Nassau Sierrans Win Lawsuit to Stop Crane Island Development
A Nassau County Circuit Court judge has agreed with three members of the Nassau Group and ruled that Nassau County
violated the law in approving a planned unit development on environmentally sensitive Crane Island. The three members
of the Nassau Sierra group ExCom had sued the county after the commission voted in 2006 to create a Planned Unit
Development (PUD) on the island, which is designated as conservation in the county’s comprehensive plan.
The history: There were three failed efforts by Crane Island landowners and developers to amend the county’s
comprehensive plan and change the island’s designation to residential between 1995 and 2003. None of the efforts
met the approval of the Florida Department of Community Affairs (DCA). So then, the Amelia Island Company, one of
Nassau’s largest developers, successfully lobbied the county to use an obscure section of the comprehensive plan to approve
a PUD consisting of 169 houses with a 92-slip marina. The existing conservation designation allows for only one dwelling
every five acres - a maximum of 41 houses on the property, which consists of two-thirds of the island.
Crane Island is a maritime hammock—with a number of large heritage oaks and magnolias—that lies between Amelia
Island and the Intracoastal Waterway. It is directly opposite the Fernandina Beach airport. The northern third of the
island is owned by the Florida Inland Navigation District for a dredging spoil site. The lawsuit, brought by Nassau Sierrans Eric Titcomb, Julie
Ferriera and Robert Weintraub, claimed that the county did not have the authority to amend the comprehensive plan
without getting DCA approval. Judge Brian J. Davis’ December 22 ruling agreed with that position and vacated the
county’s order approving the PUD.
The plaintiffs’ victory is the most recent chapter in a long history of tension over the island. In 1991, when the state
required counties to have comprehensive plans, Nassau County’s fi rst attempt at a plan was rejected because Crane
Island and other environmentally sensitive areas were not protected. In a 1993 negotiated settlement with the DCA,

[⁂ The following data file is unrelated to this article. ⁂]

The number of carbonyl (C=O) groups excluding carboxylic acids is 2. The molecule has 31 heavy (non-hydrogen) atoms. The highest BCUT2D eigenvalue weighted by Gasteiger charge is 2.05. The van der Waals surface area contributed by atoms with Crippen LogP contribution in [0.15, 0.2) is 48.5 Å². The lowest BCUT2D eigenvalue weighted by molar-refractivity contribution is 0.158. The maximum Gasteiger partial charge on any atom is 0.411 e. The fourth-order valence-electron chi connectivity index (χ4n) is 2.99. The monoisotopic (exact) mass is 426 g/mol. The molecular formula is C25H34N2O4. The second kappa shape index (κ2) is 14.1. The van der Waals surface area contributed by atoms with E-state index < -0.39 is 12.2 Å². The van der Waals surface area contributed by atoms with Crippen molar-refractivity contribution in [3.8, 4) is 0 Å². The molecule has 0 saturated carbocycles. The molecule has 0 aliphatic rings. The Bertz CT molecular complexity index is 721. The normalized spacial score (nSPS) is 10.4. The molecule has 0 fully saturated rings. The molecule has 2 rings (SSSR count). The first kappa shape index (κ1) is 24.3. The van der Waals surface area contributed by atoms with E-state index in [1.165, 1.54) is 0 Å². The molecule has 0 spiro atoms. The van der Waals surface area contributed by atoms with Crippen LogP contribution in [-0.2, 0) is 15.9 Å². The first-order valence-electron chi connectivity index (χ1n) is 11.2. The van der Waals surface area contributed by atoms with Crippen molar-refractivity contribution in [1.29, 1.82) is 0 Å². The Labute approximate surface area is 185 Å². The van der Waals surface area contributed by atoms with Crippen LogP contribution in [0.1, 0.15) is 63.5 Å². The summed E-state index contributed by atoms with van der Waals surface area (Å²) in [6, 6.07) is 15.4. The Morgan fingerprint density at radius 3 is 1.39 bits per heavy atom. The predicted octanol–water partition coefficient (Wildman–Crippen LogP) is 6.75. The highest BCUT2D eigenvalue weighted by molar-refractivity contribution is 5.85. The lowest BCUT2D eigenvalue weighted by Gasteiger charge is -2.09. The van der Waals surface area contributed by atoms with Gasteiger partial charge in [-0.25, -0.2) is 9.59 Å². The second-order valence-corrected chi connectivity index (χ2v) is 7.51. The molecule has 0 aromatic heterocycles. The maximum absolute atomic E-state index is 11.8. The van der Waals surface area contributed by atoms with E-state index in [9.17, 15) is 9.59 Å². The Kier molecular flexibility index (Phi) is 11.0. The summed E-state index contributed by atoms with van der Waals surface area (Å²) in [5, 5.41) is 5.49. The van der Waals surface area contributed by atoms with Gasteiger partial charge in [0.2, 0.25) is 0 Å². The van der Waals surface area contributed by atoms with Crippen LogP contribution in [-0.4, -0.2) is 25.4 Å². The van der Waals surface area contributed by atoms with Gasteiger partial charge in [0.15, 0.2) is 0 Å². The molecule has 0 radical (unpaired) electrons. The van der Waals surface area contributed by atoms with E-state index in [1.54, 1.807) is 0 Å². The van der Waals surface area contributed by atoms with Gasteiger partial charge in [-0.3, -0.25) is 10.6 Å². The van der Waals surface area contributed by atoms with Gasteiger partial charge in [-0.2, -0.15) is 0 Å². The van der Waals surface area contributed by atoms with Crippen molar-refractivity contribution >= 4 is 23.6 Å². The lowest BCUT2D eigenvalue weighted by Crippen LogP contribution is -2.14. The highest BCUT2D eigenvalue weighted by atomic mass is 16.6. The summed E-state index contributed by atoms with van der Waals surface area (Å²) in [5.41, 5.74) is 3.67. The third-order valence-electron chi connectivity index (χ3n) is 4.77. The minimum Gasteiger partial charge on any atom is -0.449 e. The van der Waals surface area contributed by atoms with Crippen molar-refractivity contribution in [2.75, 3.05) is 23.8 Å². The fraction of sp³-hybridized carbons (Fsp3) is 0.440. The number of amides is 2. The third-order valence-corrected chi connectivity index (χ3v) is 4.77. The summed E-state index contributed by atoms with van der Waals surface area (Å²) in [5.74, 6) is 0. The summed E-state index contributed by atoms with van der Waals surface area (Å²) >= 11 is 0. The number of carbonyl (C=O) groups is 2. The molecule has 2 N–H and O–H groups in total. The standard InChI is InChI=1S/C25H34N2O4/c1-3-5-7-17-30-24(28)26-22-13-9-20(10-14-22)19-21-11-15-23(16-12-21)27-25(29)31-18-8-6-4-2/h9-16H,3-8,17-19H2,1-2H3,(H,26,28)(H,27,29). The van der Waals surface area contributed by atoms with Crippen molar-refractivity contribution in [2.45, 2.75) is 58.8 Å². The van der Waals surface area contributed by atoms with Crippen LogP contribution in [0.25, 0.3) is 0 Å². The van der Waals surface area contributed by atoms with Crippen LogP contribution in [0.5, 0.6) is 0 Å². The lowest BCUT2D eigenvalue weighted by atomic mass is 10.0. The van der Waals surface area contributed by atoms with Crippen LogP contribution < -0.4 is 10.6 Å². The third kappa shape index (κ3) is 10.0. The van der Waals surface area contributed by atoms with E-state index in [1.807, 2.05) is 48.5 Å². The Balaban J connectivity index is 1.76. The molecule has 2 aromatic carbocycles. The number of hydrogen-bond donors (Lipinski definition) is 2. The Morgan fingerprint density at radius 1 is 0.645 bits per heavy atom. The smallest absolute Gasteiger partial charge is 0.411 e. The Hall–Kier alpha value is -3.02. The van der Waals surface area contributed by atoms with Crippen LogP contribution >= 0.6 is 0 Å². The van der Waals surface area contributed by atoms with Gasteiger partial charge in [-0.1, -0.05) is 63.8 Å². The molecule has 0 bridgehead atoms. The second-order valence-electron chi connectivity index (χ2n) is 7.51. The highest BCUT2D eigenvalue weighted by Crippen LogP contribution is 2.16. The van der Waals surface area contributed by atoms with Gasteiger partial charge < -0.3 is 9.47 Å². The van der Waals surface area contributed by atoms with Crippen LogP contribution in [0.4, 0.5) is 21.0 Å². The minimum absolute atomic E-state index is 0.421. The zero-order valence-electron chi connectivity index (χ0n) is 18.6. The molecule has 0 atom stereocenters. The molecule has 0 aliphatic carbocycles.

Nassau was required to establish a “conservation” category in its comp plan that included Crane Island.
When the Amelia Island Co. decided to press for the approval of a PUD, then-county attorney Mike Mullin
met with DCA offi cials to ask if an obscure clause in the county’s comprehensive plan would allow the plan to be
“self-amending.” DCA said it would not, but Mullin issued a contrary legal opinion upon which the commission proceeded.
“The county ... ignored [DCA] and utilized the policy to
approve 169 units on Crane Island without amending the
Future Land Use Map designation for Crane Island,” Davis
wrote in his ruling.
The case, which lasted more than two years, went to trial in October. Plaintiff witnesses included Shaw Stiller, DCA
general counsel, and Mike McDaniel, DCA bureau chief. The plaintiffs’ attorney is Ralf Brooks of Cape Coral, who had also
assisted Nassau Sierra with an earlier Crane Island issue. (from The Pelican, by Robert Weintraub, Nassau County Group)
Victory! Wal-Mart puts Tarpon Springs Supercenter plans “on hold” indefinitely
Though the Big W still smolders, this is an amazing victory for the environment and the wishes of this community. This battle
for the property next to the Anclote River in Tarpon Springs has required the continued
and dogged attention of unbending fi ghters in Tarpon Springs and throughout Pinellas County for over four years.
This fight started in 2004 with strong testimony from the Sierra Club’s Suncoast Group and Friends of the Anclote River at
the planning and zoning board, followed by the marathon all-night hearing at the Tarpon Springs City Commission in January 2005.
Along the way it was aided by many people and several organized groups and a $5,000 contribution from Sierra Club Florida.
Coincidentally, we were involved in a similar battle over in St. Petersburg. That one began and ended in 2005. In that
fight, the Suncoast Group, Association for Community Reform Now (ACORN), the Service Employees International Union
(SEIU), AFL-CIO and the Brighton Bay Homeowners Association successfully and permanently fended off a Wal-Mart
Supercenter on a wetland along Gandy Boulevard. That victory showed us what could be done in Tarpon Springs.
We hope the victory in Tarpon Springs is also permanent. Wal-Mart must go back to square one if they want to revisit this,
and they are facing a political situation that increasingly favors protecting the property. All such battles have low points, and at one
point in Tarpon Springs it seemed that all was lost. Spirits were flagging and money was scarce. Then, a combination of the
Sierra Florida financial help for the ongoing legal effort and the enthusiasm of Suncoast volunteer Chris Hrbovsky turned the tide. With those funds
and his indomitable spirit, Chris personally drove the legal process to keep Wal-Mart at bay. And while he was at it, he
ran for local office. (from The Pelican story by Cathy Harrelson, Sierra Club Suncoast Group)
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